The question of whether men can be feminists raises a variety of broader issues. Some of these relate to whether men can have the kinds of understanding, solidarity and political commitment necessary to qualify as feminists. Others concern the role that men can and should play within the feminist movement. This talk begins by exploring some of the psychological and social barriers men face in understanding and supporting feminism. It then concludes with some practical suggestions as to how men might seek to engage constructively with feminist ideas and objectives.

Calling All White Men: Can Training Help Create Inclusive Workplaces?

Men—and white men in particular—have a critical role to play in creating inclusive workplaces. But how can companies support this group as they step up to the challenge of creating inclusive leadership? This third report in Catalyst's Engaging Men in Gender Initiatives series takes an in-depth look at the approach one company, Rockwell Automation, pursued.

Engaging Men and Boys in Domestic Violence Prevention: Opportunities and promising approaches

This report outlines seven ‘entry points’ for engaging men and boys in domestic violence prevention: 1. Engaging fathers in domestic violence prevention; 2. Men’s health and domestic violence prevention; 3. The role of sports and recreation in domestic violence prevention; 4. The role of the workplace in domestic violence prevention; 5. The role of peer relationships in domestic violence prevention; 6. Men as allies in preventing domestic violence; and 7. Aboriginal healing and domestic violence prevention.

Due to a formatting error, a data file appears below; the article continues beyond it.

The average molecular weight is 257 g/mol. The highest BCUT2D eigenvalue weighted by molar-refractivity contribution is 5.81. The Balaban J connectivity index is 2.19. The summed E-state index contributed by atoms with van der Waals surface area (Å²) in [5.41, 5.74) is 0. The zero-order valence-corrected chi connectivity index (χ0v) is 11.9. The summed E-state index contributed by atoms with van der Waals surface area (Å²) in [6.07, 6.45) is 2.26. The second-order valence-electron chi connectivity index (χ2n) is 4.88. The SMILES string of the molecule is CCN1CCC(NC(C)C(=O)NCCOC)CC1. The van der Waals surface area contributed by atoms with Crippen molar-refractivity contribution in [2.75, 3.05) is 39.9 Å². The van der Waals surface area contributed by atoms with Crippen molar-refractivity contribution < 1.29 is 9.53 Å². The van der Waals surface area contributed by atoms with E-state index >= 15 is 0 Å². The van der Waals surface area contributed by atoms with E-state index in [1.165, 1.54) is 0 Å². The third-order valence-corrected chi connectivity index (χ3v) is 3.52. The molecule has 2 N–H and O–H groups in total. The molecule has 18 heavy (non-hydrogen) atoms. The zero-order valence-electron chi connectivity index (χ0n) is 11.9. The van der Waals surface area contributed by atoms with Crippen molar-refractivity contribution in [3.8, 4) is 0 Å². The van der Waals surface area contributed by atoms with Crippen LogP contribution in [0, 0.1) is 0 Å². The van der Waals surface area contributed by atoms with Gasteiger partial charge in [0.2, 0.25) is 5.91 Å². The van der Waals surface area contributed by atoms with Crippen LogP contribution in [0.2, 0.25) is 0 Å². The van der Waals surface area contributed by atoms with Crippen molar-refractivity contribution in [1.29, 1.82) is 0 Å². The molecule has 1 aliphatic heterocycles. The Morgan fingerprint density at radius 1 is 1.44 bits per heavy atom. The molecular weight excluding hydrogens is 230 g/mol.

Men to Men - Strategy Toolkit On Working with Men to Combat Gender Based Violence

The overall goal of the Men to Men Programme is to create a critical mass of African men who are able to influence communities, organizations and the public to believe in and practise gender equality as a norm.

The manual on masculinities provides rich content for trainers and facilitation tips for each session.

Overall, the manual is meant to:

a) Enhance men's knowledge on the link between masculinities, GBV and the spread of HIV/AIDS.
b) Equip men with practical skills for training other men on combating GBV and the spread of HIV/AIDS.

Involving men in ending violence against women: Facing challenges and making change (Keynote speech, White Ribbon Conference, Sydney, May 2013)

I have been something of a ‘cheerleader’ for men’s violence prevention. I’ve identified the principles which guide men’s involvement in violence prevention. I’ve written at length about the strategies which are most effective, the standards for best practice. But in this keynote address, I want to do something different. I highlight some hard truths, some of the challenges of this field. I will focus on three key points: (1) Men’s violence against women is fundamentally linked to gender inequalities. (2) Men’s involvements in violence prevention are shaped by these same gender inequalities. (3) Gender inequality is the problem, and gender equality is the solution. I then complicate these, noting that gender is not the only story and gender inequality is not the only problem, and that in some ways gender itself is the problem.

Engaging Men from Diverse Backgrounds in Preventing Men’s Violence Against Women

In this presentation, I first briefly outline the rationale for involving men in efforts to prevent and reduce men’s violence against women. I offer an intersectional analysis of gender, difference and violence. I first offer an intersectional account of men and masculinities, and I then also offer an intersectional analysis of violence against women. I then spend the remainder of the paper exploring effective ways in which to engage men from diverse backgrounds in violence prevention.